I'm afraid that the lawyer Russell Thomas Esq. Will be very disappointed on my part.
I was a correspondent with him for most of a week and, during that time, I exchanged a series of emails in which the lawyer Russell Thomas Esq. Promised to get me $ 14 million by presenting me as the heir or someone with my surname who died in a car accident in Britain. Apparently, I was the only Collins he could find.
Strange, that. I'm pretty sure there are others in Britain.
Anyway, in exchange, I promised to share the funds unlawfully with him, and, since he looked very nice, I did not mind a bit of the last part. I'm sure he could use the money.
It took a while, but after a series of twisted curves and turns to the proposal (and about 20 e-mails), it finally got to the point.
"The approval for the transfer is available and attached to this email, however, the bank asked me to pay a £ 67,000 pound fee and present the receipt before the transaction that was approved can be transferred to you as Kin's neighbor, "he wrote.
He then described how I can get funds to help him pay this tax, to which I would like to receive my millions.
Of course, it's a scam.
In fact, it was the fourth scam email I received this week, including the one where Scotia Bank urgently needed me to verify my account information by visiting a very authentic site with all the logos and fonts just – but of course it was not a Scotia Bank site. It was what the Canadian Anti-Fraud Center (CAFC) calls a "spoofing site". They are made to look real, but they are not.
I also received a call from the Canadian Revenue Agency last week. It seemed that I owed a lot of money in taxes and, unless I had electronically processed a payment with "small money", would have issued a warrant for my arrest. I warned the stern caller that I was an officer of the Rcmp (hey, he lied to me earlier) and the line is immediately dead.
Please note that I am not making up. Everything happened in the same week.
Jessica Gunsun, unit manager for the CAFC, said that my experience is anything but unusual. Every day millions of Canadians receive phone calls, e-mails and other correspondences designed to keep them out of their money.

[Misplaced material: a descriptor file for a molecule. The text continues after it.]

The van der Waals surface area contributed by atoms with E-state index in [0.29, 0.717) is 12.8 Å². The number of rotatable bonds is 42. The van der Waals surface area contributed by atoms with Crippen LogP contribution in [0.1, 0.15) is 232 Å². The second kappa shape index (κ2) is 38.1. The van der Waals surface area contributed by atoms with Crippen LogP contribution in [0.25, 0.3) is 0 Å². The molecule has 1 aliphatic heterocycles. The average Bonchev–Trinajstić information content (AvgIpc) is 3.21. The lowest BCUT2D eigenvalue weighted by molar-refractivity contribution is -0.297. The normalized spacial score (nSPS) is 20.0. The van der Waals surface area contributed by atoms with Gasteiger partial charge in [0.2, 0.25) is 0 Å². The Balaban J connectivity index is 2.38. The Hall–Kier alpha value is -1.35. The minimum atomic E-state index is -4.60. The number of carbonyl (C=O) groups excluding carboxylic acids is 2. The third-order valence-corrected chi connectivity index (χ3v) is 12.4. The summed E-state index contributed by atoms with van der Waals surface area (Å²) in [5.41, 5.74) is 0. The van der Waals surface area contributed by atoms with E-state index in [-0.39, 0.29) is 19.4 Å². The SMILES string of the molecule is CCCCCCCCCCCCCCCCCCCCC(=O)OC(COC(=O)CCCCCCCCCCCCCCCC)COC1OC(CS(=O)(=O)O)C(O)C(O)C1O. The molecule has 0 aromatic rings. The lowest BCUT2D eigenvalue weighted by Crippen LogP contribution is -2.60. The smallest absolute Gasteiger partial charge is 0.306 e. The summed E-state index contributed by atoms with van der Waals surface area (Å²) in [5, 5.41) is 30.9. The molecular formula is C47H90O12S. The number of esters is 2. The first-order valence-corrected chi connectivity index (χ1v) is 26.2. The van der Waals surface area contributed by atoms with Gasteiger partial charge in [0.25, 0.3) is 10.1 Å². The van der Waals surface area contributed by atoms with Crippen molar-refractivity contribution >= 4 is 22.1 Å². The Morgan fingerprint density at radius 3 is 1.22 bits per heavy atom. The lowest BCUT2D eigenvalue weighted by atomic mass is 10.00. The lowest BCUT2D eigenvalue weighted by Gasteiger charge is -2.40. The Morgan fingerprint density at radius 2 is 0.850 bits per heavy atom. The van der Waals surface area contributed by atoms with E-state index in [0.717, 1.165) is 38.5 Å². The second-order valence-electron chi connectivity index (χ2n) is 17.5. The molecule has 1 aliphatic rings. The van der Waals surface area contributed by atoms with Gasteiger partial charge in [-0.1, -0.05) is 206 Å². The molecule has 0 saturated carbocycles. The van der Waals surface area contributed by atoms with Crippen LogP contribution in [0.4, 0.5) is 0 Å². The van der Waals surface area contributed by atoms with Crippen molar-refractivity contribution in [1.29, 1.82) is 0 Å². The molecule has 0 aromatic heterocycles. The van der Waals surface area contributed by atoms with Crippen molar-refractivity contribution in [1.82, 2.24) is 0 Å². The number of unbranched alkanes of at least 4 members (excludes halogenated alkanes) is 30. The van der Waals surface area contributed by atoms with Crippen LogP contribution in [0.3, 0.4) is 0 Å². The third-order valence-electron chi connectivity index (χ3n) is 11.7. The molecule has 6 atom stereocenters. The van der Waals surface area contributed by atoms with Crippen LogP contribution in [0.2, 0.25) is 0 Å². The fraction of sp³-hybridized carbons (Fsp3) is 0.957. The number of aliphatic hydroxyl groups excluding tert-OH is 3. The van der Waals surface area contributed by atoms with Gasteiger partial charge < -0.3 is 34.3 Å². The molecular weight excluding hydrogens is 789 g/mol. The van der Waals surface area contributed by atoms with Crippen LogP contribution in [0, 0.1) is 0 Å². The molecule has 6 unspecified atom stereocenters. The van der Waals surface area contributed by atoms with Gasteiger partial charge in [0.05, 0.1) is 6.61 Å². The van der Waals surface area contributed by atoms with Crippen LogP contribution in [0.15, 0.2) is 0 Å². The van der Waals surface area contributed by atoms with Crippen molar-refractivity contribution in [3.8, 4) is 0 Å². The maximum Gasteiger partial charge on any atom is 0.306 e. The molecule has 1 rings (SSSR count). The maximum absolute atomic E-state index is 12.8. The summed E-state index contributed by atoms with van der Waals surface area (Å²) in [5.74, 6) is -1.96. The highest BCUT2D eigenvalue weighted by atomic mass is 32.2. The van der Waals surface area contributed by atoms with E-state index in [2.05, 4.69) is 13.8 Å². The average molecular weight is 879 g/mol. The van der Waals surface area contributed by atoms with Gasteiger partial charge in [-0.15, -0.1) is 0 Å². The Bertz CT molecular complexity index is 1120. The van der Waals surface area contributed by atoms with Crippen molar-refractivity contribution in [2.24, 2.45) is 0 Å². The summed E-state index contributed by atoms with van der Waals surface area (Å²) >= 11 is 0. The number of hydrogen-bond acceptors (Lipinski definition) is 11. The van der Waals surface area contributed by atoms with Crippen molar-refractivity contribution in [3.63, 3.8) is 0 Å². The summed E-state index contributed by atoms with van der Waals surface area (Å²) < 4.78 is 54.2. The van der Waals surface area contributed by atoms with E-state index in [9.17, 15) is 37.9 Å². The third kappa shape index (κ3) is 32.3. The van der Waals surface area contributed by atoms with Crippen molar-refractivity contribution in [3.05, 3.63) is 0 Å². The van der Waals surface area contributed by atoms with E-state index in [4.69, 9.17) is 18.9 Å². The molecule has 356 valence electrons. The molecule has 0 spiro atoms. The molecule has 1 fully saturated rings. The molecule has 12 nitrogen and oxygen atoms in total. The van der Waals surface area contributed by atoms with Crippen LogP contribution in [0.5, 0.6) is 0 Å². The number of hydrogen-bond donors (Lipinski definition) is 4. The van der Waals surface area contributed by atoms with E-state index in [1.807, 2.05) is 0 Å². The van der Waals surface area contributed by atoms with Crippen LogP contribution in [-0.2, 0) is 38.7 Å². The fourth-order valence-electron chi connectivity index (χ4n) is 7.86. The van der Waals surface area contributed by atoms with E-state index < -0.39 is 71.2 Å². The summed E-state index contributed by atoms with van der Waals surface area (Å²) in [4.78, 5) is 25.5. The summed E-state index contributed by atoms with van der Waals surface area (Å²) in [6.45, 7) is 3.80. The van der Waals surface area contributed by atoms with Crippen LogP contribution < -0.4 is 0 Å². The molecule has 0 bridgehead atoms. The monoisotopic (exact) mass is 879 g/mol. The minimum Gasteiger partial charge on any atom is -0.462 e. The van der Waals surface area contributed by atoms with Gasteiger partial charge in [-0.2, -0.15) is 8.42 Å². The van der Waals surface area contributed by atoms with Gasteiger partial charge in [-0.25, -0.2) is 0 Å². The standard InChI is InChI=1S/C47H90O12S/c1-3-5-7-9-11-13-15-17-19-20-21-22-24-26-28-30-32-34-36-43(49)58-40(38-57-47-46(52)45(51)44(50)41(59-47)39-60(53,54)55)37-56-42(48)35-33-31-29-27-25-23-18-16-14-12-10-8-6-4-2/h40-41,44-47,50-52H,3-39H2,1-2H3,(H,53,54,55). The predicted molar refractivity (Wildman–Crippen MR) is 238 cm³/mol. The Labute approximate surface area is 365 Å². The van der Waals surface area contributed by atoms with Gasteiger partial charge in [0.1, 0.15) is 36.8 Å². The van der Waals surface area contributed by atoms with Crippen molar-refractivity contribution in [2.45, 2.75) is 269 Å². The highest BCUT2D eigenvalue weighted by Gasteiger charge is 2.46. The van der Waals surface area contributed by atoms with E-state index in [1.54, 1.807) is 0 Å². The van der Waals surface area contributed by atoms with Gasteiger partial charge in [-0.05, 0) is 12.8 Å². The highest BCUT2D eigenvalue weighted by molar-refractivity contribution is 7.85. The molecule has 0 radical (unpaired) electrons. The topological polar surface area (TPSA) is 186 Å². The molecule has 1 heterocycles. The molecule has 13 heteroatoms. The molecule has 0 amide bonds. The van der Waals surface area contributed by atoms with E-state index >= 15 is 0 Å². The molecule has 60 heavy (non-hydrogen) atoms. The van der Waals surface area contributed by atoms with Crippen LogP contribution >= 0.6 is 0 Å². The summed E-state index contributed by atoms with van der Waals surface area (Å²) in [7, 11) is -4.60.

And, as far as I've made the light of my experience, the problem of Internet and telephone scams is all but amusing.
The most insidious example of people injured by subhuman fraud artists is what Gunsun calls "romantic scammers". They borrow identities from real people, usually overseas, and record fake identification profiles on dating sites. After having a romantic relationship that involves numerous telephone conversations, they manage to arouse genuine feelings from their brands; a relationship that the victim sees as love. Then, one day, they signal a crisis of some kind.
Perhaps they have traveled abroad and been robbed, or have lost their wallet and identification. The excuse varies, but the constant is that they are desperate.
They "reluctantly" ask for financial help to overcome the storm so that they can come to visit their true love and start a new life with their victim.
But always, something stands in the way and more money is needed.
The scam can go on for years and the victims are often so in love that they will not listen to friends and relatives who try to intervene. They can lose everything they have. This scam alone caused nearly $ 21 million of reported losses last year. Gunsun estimates that only five percent of the losses are actually reported.
The only way to combat these scams is that we all become a bit more wise and, unfortunately, more careful in our interactions with others.
The CAFC website has a long list of scams for your information and staff are happy to answer your questions and offer advice.
As for Barrister Russell Thomas Esq., I'm trying to decide when to tell him that he was a correspondent with a journalist and became the target of the jokes in the office.
I could wait a little longer before warning him that this time his scam did not work.